I do a fair bit of work in the medical and public health sectors. A couple of weeks ago I received a LinkedIn message from a client of mine at BC Ambulance Service (BCAS) indicating that a project I provided the video production services for had received some favourable press coverage in the Globe and Mail.
The project fell into my lap when a former employer of mine was unable to help BCAS on this particular project as they were otherwise scheduled so they recommended me. Now, frankly what they did was tell their client about a competitor of theirs and sent a reasonably lucrative project to that competitor.
Why would they do that?
Let me explain: my former employer recognized that they weren’t able to accommodate the request in the timeline required so they chose to send the project on to someone they knew would do a good job of it, thereby providing value to their existing client. As well, I was a known commodity and they recognized that my professionalism and reputation was important to me so I would do everything in my power to maintain that reputation.
What that meant to me was that I made it clear to BCAS that they remained my former employer’s client first and foremost and that all future projects should be presented first to my former employer. IF they were unable to accommodate future requests, I would be happy to be their next point of contact.
What I did was not create a new client and alienate my former employer; I created TWO NEW BRAND AMBASSADORS!
BCAS is very happy with the work I provided and has a small project for revisions coming into my edit suite next week. My former employer recognized that I was behaving in an ethical manner and has provided me with a number of referrals since on projects that they either didn’t have the time or the capacity to look after.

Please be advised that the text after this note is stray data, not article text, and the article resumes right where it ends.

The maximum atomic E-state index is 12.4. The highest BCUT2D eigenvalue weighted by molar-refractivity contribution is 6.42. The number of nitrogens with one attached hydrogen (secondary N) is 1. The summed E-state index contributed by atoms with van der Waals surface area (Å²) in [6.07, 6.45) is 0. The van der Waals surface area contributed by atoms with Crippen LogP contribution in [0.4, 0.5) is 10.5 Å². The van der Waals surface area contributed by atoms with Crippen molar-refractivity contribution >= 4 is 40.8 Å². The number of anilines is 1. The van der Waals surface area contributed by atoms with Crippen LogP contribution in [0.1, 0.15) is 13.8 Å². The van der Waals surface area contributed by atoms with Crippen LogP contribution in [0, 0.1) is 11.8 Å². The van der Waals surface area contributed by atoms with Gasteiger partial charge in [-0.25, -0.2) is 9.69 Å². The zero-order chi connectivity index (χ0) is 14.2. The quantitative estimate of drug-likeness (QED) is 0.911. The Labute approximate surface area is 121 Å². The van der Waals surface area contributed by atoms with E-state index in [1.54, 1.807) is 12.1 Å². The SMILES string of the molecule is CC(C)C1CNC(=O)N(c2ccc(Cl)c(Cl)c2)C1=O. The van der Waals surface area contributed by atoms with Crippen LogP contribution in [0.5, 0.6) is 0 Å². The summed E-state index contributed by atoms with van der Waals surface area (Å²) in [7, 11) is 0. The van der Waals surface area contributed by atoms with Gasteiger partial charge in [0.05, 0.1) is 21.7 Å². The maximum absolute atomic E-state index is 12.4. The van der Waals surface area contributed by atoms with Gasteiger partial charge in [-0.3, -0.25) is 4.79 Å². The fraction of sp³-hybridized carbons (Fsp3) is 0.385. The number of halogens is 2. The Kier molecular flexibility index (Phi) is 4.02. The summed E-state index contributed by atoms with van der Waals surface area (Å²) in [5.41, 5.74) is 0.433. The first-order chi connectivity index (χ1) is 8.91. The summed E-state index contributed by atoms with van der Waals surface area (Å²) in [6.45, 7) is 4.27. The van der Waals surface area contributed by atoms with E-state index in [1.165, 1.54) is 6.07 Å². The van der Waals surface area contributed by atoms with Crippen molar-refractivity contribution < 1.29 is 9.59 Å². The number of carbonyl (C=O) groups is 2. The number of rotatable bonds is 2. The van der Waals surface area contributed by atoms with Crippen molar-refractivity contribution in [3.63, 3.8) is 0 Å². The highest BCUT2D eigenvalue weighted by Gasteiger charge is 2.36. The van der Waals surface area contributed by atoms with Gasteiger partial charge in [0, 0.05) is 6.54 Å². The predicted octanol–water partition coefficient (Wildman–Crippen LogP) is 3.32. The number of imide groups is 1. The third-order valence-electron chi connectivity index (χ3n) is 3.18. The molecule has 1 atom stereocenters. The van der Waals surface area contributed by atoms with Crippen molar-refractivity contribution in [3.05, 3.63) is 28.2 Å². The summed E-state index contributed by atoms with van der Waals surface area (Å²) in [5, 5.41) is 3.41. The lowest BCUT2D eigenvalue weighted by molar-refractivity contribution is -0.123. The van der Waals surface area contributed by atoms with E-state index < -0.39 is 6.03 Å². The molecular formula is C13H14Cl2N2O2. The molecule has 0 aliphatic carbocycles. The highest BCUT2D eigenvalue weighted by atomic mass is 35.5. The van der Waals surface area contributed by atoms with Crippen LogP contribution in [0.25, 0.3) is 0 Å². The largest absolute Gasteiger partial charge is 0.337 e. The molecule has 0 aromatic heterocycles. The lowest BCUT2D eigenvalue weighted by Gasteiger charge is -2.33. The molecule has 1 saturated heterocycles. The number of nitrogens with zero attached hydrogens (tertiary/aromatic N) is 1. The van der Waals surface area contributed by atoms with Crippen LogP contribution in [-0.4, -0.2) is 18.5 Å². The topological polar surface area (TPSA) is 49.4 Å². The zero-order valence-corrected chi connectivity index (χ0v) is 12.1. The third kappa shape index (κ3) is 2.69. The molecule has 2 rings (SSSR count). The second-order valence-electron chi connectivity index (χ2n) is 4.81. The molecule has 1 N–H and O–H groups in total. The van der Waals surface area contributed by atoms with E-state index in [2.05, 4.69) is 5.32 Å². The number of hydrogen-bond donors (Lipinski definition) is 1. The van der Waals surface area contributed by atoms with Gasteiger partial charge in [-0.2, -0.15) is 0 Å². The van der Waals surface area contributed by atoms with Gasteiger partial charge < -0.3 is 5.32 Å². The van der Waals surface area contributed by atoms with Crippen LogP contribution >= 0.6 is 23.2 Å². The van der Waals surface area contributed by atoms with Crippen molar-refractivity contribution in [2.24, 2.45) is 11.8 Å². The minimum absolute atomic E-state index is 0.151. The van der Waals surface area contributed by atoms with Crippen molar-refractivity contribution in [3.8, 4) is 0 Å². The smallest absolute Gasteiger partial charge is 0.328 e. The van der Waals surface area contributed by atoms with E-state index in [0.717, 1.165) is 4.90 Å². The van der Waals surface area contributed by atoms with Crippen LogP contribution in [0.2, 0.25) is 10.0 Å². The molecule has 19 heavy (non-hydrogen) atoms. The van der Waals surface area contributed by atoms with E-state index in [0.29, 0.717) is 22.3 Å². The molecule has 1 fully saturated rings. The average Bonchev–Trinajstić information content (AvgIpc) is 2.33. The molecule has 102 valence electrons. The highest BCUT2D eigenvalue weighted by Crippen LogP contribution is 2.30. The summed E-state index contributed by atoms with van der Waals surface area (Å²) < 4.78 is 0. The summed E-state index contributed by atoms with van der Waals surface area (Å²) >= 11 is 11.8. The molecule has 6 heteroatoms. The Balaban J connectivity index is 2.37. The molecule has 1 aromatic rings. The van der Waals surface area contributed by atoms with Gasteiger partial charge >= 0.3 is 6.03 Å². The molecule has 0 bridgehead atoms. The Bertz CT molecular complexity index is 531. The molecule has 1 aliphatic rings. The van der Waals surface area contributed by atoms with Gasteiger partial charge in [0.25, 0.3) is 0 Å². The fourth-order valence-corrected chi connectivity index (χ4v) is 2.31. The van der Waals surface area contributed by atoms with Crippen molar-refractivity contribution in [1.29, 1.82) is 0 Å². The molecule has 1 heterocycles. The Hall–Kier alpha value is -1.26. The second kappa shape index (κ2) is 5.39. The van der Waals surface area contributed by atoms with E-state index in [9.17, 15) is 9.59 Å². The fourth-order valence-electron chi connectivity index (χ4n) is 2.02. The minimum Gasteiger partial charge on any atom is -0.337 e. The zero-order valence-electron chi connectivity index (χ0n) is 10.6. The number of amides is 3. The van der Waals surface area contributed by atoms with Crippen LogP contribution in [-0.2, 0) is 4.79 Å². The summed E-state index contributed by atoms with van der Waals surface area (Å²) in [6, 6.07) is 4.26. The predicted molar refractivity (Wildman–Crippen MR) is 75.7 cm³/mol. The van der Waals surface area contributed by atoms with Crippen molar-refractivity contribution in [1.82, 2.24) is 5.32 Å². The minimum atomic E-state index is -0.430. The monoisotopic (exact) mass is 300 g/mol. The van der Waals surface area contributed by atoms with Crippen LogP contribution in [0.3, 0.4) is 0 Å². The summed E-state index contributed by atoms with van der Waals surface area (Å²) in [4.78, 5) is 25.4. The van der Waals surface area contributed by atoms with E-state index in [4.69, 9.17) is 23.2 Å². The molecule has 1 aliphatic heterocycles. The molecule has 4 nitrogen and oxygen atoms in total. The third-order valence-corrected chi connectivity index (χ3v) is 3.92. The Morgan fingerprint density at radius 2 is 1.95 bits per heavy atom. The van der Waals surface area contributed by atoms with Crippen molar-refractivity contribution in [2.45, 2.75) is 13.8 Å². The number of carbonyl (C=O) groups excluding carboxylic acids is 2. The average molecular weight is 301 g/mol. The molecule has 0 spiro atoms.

One of those referrals was back in my studio this morning.
Indigenous Cultural Competency is a program within the Provincial Health Services Authority of British Columbia. They do fantastic work in education primarily in the health services sector. I was contacted to provide video and audio production services on a new initiative.
I had previously worked with the group on prior training modules and a promotional video for the program while working as a staff person at a local British Columbia hospital in their A/V support and video production department.
Last year, I was contacted to provide long format recording of 4 concurrent sessions as part of multi-day conference that had world leaders in cultural competency as presenters and facilitators.
I brought together a fantastic team of dedicated professionals to record all aspects of the conference, including interviews with the keynote speakers in another room while the conference was taking place.
Much as trust was placed in me by my former employer when they handed a fairly large production budget project over to me, I placed my trust in the team I brought together to not only provide exemplary service, but to not try to “poach” my client. Each of them owns their own business and understood what expectations were. In fact, they all referred at least one inquiry from conference attendees straight to me instead of trying to offer their own services, which is why I will continue to hire the folks I do and will recommend them for gigs I can’t handle.
The moral of this story?
Create colleagues, not competitors.
Make people want to refer you when opportunities come up or when they can’t service a particular client’s needs.
Be ethical in all your business dealings.
Share the wealth – hire your contemporaries!
Talk to people and make them want to work with you by not only your words but your actions.
There is no Get-Rich-Quick scheme in video. Show up every single day, bust your hump, earn the respect of your colleagues and make people proud to refer you.
Create Brand Ambassadors.
Thanks for reading!